Standards in this area are blossoming, including work being done by the US International Society of Automation (ISA) who have published ISA-99 Parts 1 and 2 that deal with Industrial Automation and Control Systems Security. Part 1 serves as the foundation for all subsequent standards in the ISA99 series. Meanwhile IEC is also working on ICS standards and is considering work done in ISA.

The challenge is to develop a sustainable approach and continue a process of assessment, adjustment and review in light of emerging vulnerabilities, threats, consequences, while implementing appropriate measures.

Stuxnet worm

Stuxnet was the first publicly known worm to target industrial control systems. Its goal was to sabotage real-world industrial plant - not disrupt abstract IT systems. The threat posed by Stuxnet has been portrayed as beyond anything seen before, and a once-in-a-decade event. Stuxnet was aimed at Industrial Control Systems with the intention to reprogram systems in a manner that would sabotage plant, hiding the changes from programmers or users.

Stuxnet has highlighted the potential to directly attack industrial control systems used in Critical National Infrastructure. Research by Symantec showed that nearly 60 per cent of the approximately 100,000 infect hosts were located in Iran, with relatively high infection rates also seen in India and Indonesia (September 2010). This has lead to speculation that Stuxnet's goal was disruption of Iran's delayed Bushehr nuclear power plant or the uranium enrichment plant at Natanz.

Since PCs used for control system programming are not normally connected to the Internet Stuxnet replicates via removable USB drives exploiting a vulnerability enabling auto-execution. It then spreads across the LAN via a Windows Print Spooler vulnerability and via a Windows Server Remote Procedure Calls vulnerability. It copies and executes on remote computers through network shares and Siemens WinCC database servers (SCADA software). It copies itself into Siemens Step 7 PLC program project and executes when a project is loaded. It updates versions via peer to peer communication across a LAN. Stuxnet communicates with two command and control servers originally located in Denmark and Malaysia to enable code download and execution, including updating versions and the ability to change command and control servers, although this has not been observed to date.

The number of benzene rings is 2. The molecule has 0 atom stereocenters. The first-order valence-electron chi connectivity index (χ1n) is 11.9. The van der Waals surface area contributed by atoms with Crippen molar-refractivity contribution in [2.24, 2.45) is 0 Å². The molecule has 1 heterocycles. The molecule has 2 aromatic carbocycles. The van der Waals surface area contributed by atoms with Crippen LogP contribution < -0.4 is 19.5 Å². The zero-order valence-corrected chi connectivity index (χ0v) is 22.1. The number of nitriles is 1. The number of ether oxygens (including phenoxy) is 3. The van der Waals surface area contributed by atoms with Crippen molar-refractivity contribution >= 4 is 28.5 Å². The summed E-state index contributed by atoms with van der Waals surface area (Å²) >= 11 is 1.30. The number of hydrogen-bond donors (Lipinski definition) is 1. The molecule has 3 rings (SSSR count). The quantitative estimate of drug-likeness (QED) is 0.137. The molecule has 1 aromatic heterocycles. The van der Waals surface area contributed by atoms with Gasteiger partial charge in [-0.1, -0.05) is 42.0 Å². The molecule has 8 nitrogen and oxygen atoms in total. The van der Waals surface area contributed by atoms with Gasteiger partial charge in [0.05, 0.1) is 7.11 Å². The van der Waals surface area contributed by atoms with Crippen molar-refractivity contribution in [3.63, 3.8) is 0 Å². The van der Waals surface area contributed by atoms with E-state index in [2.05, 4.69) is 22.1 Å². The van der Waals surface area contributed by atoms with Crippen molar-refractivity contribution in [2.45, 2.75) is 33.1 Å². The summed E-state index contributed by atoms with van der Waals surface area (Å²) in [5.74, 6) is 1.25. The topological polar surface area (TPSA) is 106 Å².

Stuxnet fingerprints specific PLC configurations that use the Profibus industrial network for distributed I/O. If the fingerprint does not match the target configuration Stuxnet remains benign. If the fingerprint matches, the code on the Siemens PLCs is modified with the infected Step 7 programming software and the changes are hidden. The modified code prevents the original code from running as intended and causing the plant equipment to operate incorrectly, potentially sabotaging the system under control. This is achieved by interrupting processing of code blocks, injecting network traffic on the Profibus network and modifying Output bits of the PLC and distributed network I/O.

The future threat Stuxnet poses is a blueprint for attacks on real-world infrastructure, providing generic methods to reprogram industrial control systems. However, the level of sophistication and complexity of Stuxnet, requiring significant resources, make it unlikely similar threats will develop over night.

Further information

Dr Richard Piggin is a UK Expert to IEC Network & System Security and Cyber Security Working Groups involved in developing IEC 62443 Security for Process Measurement and Control - Network and System Security.

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Stuxnet has been described by Symantec as one of the most complex threats they have analysed, including:

  • four zero day exploits Those exploits that are unknown , undisclosed to the software vendor, or for which no security fix is available - a rarity for any virus which would be  considered wasteful by most hackers;
  • windows rootkit Software that enables privileged access to a computer, while hiding its presence;
  • first ever 'PLC rootkit' Infecting PLC programs and remaining undetectable;
  • anti-virus evasion;
  • two stolen Taiwanese digital signatures Used to identify legitimate software with Windows operating system;
  • complex process injection and hooking code To prevent programmers seeing the infected code on the PLC;
  • network infection routines;
  • privilege escalation To enable administration rights on PCs, to permit control, allowing changes and execution of programs;
  • peer-to-peer updates;
  • remote command and control.